• Palmitoleate Induces Hepatic Steatosis but Suppresses Liver Inflammatory Response in Mice

      Guo, Xin; Li, Honggui; Xu, Hang; Halim, Vera; Zhang, Weiyu; Wang, Huan; Ong, Kuok Teong; Woo, Shih-Lung; Walzem, Rosemary L.; Mashek, Douglas G.; et al. (2012-06-29)
      The interaction between fat deposition and inflammation during obesity contributes to the development of non-alcoholic fatty liver disease (NAFLD). The present study examined the effects of palmitoleate, a monounsaturated fatty acid (16⠶1n7), on liver metabolic and inflammatory responses, and investigated the mechanisms by which palmitoleate increases hepatocyte fatty acid synthase (FAS) expression. Male wild-type C57BL/6J mice were supplemented with palmitoleate and subjected to the assays to analyze hepatic steatosis and liver inflammatory response. Additionally, mouse primary hepatocytes were treated with palmitoleate and used to analyze fat deposition, the inflammatory response, and sterol regulatory element-binding protein 1c (SREBP1c) activation. Compared with controls, palmitoleate supplementation increased the circulating levels of palmitoleate and improved systemic insulin sensitivity. Locally, hepatic fat deposition and SREBP1c and FAS expression were significantly increased in palmitoleate-supplemented mice. These pro-lipogenic events were accompanied by improvement of liver insulin signaling. In addition, palmitoleate supplementation reduced the numbers of macrophages/Kupffer cells in livers of the treated mice. Consistently, supplementation of palmitoleate decreased the phosphorylation of nuclear factor kappa B (NF-κB, p65) and the expression of proinflammatory cytokines. These results were recapitulated in primary mouse hepatocytes. In terms of regulating FAS expression, treatment of palmitoleate increased the transcription activity of SREBP1c and enhanced the binding of SREBP1c to FAS promoter. Palmitoleate also decreased the phosphorylation of NF-κB p65 and the expression of proinflammatory cytokines in cultured macrophages. Together, these results suggest that palmitoleate acts through dissociating liver inflammatory response from hepatic steatosis to play a unique role in NAFLD.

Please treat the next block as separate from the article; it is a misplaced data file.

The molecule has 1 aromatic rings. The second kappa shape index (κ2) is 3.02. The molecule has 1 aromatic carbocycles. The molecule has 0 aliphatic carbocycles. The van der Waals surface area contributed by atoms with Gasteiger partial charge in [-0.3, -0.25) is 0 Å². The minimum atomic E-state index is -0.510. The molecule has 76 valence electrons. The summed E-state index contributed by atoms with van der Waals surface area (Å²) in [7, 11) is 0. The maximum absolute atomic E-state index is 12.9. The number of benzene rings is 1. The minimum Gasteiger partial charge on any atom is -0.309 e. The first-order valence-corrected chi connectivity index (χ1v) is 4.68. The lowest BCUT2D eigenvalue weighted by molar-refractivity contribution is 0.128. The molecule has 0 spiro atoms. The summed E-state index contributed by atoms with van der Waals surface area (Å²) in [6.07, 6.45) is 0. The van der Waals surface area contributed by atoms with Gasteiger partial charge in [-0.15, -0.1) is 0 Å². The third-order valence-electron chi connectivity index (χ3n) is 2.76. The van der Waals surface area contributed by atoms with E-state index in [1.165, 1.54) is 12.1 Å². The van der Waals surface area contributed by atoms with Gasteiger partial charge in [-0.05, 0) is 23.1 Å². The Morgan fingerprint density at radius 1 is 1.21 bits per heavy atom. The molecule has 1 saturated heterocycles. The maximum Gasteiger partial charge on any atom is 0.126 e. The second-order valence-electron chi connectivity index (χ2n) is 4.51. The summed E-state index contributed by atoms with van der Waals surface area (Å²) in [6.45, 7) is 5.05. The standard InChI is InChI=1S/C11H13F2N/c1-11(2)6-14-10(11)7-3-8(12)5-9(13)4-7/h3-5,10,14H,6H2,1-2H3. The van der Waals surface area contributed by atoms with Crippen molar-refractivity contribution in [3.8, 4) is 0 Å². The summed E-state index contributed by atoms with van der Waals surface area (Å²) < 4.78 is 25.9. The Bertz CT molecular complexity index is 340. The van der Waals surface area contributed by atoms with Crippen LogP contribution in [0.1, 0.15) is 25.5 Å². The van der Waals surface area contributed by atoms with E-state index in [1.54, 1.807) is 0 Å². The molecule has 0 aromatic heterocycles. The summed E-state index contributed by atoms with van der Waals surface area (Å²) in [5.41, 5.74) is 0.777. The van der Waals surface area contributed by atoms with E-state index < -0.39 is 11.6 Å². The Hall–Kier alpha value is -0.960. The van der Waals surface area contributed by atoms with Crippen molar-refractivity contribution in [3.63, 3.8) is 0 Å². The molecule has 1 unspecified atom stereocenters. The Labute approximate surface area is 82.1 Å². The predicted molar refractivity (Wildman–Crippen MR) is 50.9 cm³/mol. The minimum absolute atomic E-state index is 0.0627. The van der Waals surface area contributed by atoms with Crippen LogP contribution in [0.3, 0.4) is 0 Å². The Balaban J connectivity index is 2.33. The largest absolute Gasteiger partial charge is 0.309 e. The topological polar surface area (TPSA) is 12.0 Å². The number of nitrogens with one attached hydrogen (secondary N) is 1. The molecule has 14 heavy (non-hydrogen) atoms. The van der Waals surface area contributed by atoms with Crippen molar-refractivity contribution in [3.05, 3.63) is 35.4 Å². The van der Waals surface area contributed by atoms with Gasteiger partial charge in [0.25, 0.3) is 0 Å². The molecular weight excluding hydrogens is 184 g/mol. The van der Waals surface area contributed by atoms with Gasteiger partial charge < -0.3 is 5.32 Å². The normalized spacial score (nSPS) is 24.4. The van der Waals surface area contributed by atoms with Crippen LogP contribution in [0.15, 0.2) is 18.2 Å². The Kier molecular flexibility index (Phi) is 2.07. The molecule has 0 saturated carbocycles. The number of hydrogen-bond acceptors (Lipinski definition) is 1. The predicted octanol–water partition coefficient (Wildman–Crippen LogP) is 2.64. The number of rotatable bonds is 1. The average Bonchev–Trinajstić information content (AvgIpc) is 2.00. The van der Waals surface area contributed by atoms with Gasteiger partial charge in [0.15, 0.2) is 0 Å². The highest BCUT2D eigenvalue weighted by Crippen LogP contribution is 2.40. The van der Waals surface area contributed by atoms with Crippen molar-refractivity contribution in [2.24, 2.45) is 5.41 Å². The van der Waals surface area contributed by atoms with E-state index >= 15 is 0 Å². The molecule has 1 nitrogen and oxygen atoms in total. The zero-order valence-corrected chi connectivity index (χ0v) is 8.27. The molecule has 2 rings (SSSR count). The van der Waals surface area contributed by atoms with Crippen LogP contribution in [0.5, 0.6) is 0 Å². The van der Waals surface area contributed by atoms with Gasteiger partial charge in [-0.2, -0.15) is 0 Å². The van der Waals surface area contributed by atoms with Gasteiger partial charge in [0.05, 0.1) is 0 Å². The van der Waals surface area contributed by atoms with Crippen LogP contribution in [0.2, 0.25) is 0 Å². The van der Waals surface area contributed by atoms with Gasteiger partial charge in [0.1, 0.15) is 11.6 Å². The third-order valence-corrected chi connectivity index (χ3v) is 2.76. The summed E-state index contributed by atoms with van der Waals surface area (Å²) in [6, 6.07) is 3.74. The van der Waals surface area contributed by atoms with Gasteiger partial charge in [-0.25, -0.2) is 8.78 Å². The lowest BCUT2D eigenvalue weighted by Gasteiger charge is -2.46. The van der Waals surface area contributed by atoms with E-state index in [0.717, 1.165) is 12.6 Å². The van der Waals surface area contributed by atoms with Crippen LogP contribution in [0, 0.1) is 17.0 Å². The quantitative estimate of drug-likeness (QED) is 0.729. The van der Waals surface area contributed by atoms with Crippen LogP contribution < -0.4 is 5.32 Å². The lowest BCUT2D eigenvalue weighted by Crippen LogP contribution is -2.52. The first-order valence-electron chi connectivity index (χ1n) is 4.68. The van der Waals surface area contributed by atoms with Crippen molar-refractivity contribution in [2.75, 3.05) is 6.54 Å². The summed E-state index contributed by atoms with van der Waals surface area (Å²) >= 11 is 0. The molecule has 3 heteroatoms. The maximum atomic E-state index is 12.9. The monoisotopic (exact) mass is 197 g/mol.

• Rhabdomyosarcomas in Aging A/J Mice

      Sher, Roger B.; Cox, Gregory A.; Mills, Kevin D.; Sundberg, John P.; McNeil, Paul L.; Department of Cellular Biology and Anatomy; College of Graduate Studies (2011-08-10)
      Rhabdomyosarcomas (RSCs) are skeletal muscle neoplasms found in humans and domestic mammals. The A/J inbred strain developed a high frequency (between 70â 80%) of adult pleomorphic type (APT) RSC at >20 months of age while BALB/cByJ also develop RSC but less frequently. These neoplasms invaded skeletal muscle surrounding either the axial or proximal appendicular skeleton and were characterized by pleomorphic cells with abundant eosinophilic cytoplasm, multiple nuclei, and cross striations. The diagnosis was confirmed by detection of alpha-sarcomeric actin and myogenin in the neoplastic cells using immunocytochemistry. The A/J strain, but not the related BALB/c substrains, is also characterised by a progressive muscular dystrophy homologous to limb-girdle muscular dystrophy type 2B. The association between the development of RSC in similar muscle groups to those most severely affected by the progressive muscular dystrophy suggested that these neoplasms developed from abnormal regeneration of the skeletal muscle exacerbated by the dysferlin mutation. Transcriptome analyses of RSCs revealed marked downregulation of genes in muscular development and function signaling networks. Non-synonymous coding SNPs were found in Myl1, Abra, Sgca, Ttn, and Kcnj12 suggesting these may be important in the pathogenesis of RSC. These studies suggest that A strains of mice can be useful models for dissecting the molecular genetic basis for development, progression, and ultimately for testing novel anticancer therapeutic agents dealing with rhabdomyosarcoma.